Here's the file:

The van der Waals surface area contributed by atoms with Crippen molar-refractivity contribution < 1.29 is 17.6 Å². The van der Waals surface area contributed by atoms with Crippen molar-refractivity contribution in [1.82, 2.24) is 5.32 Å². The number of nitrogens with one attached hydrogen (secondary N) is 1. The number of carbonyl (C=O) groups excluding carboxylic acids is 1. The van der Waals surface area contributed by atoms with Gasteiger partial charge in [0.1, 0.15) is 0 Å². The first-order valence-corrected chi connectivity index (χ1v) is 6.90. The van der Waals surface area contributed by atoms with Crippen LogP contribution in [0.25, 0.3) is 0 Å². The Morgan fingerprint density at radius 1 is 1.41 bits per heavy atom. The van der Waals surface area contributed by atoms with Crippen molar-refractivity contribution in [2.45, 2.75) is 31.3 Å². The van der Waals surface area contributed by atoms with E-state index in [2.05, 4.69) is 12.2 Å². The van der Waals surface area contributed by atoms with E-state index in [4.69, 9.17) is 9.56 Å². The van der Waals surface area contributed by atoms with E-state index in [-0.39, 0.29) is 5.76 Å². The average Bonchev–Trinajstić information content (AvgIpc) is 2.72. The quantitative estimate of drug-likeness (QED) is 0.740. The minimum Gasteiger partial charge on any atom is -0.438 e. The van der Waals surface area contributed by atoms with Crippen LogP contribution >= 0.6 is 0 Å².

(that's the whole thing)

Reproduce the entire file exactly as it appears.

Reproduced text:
The van der Waals surface area contributed by atoms with Crippen molar-refractivity contribution < 1.29 is 17.6 Å². The van der Waals surface area contributed by atoms with Crippen molar-refractivity contribution in [1.82, 2.24) is 5.32 Å². The number of nitrogens with one attached hydrogen (secondary N) is 1. The number of carbonyl (C=O) groups excluding carboxylic acids is 1. The van der Waals surface area contributed by atoms with Gasteiger partial charge in [0.1, 0.15) is 0 Å². The first-order valence-corrected chi connectivity index (χ1v) is 6.90. The van der Waals surface area contributed by atoms with Crippen LogP contribution in [0.25, 0.3) is 0 Å². The Morgan fingerprint density at radius 1 is 1.41 bits per heavy atom. The van der Waals surface area contributed by atoms with Crippen molar-refractivity contribution in [2.45, 2.75) is 31.3 Å². The van der Waals surface area contributed by atoms with E-state index in [2.05, 4.69) is 12.2 Å². The van der Waals surface area contributed by atoms with E-state index in [4.69, 9.17) is 9.56 Å². The van der Waals surface area contributed by atoms with E-state index in [-0.39, 0.29) is 5.76 Å². The average Bonchev–Trinajstić information content (AvgIpc) is 2.72. The quantitative estimate of drug-likeness (QED) is 0.740. The minimum Gasteiger partial charge on any atom is -0.438 e. The van der Waals surface area contributed by atoms with Crippen LogP contribution >= 0.6 is 0 Å².